Root Canal Treatment
Root canal therapy fits under the special dentistry area known as endodontics. Endodondics literally means dentistry within the tooth itself. The procedure treats disorders of the pulp (the soft tissue inside the crown and roots made up of blood vessels, nerves and lymph vessels that help keep your tooth nourished).
Endodontic treatment restores your tooth to a comfortable state by removing the damaged tissue and replacing it with a substance that will help preserve the function of the tooth. There are many reasons that a root canal may be needed but the most common cause is the carious process (the uncontrolled process of tooth decay). When tooth decay begins, it penetrates the outer layer of enamel and creates a cavity. If that process is not stopped the decay will continue toward the nerve of the tooth.
Other causes include a fracture that exposes the pulp, traumatic injury such as a blow to a toot, a cracked or loose filling or repeated fillings in a tooth and occasionally from periodontal (gum) disease. Regardless of the initial cause, the tooth pulp becomes irritated and an abscess (infection) can occur. Bacteria from your saliva grow within the tooth pulp, causing pressure and pain. Eventually the pulp dies causing the bone around the tooth to be destroyed.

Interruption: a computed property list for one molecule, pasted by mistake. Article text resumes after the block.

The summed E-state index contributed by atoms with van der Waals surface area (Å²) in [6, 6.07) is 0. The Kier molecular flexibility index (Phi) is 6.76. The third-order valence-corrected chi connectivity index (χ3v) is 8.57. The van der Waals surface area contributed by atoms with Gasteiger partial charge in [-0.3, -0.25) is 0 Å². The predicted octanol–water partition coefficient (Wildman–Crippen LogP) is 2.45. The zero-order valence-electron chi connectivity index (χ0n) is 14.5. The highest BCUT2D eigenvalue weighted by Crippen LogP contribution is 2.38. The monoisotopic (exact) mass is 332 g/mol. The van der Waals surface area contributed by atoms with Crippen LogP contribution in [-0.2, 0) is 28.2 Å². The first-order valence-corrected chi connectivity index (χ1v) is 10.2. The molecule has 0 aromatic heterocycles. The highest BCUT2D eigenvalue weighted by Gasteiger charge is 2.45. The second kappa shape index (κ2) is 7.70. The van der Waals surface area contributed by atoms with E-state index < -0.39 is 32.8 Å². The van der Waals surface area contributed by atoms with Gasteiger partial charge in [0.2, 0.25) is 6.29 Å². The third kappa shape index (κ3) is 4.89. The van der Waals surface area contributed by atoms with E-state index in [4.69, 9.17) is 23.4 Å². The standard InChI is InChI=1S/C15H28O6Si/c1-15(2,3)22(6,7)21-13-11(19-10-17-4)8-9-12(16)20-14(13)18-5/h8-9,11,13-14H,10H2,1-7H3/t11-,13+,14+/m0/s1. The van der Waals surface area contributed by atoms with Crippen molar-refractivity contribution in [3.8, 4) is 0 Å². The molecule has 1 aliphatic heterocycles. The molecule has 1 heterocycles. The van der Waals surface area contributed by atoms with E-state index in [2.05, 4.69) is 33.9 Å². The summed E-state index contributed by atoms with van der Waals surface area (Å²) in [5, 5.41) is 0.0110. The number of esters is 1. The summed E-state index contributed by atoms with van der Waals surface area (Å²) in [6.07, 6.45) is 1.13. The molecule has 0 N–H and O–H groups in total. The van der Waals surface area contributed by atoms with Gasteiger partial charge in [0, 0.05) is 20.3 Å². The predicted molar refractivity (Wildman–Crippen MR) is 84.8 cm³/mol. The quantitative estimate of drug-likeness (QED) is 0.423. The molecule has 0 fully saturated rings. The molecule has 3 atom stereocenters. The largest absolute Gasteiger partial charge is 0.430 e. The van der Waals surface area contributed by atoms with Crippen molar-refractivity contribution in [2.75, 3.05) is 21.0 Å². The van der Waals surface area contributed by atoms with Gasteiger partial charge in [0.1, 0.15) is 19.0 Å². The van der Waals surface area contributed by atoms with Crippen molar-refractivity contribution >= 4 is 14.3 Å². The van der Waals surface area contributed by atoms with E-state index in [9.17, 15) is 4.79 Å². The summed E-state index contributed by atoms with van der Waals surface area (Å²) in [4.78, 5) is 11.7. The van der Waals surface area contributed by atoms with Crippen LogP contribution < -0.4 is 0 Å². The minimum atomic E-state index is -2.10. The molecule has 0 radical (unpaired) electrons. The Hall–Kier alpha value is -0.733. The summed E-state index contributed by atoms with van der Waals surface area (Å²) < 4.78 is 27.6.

Once it has been determined (with x-rays and clinical examination) that root canal treatment is necessary, you will be scheduled for one or more appointments. Your visit may last one to two hours and you may receive local anesthesia. The coal of the root canal therapy is to improve the health of your damaged tooth by removing the pulp from your root canals through a small opening in the crown. Then the canals are sealed with special materials to prevent bacteria from reaching your bone.
The outside of your tooth will be restored so it will function properly and have a healthy appearance. After root canal therapy, your tooth continues to be nourished by your surrounding gums and bone. Once the root canal treatment has been completed you should be aware of the following considerations like discoloration - occasionally an endodontically treated tooth may undergo a change in co lour. While this is of no great medical concern we will discuss with you optional procedures. A non-vital tooth is more brittle than a vital one, we will recommend therefore preventive measures like crowning (capping) your tooth to follow a root canal procedure.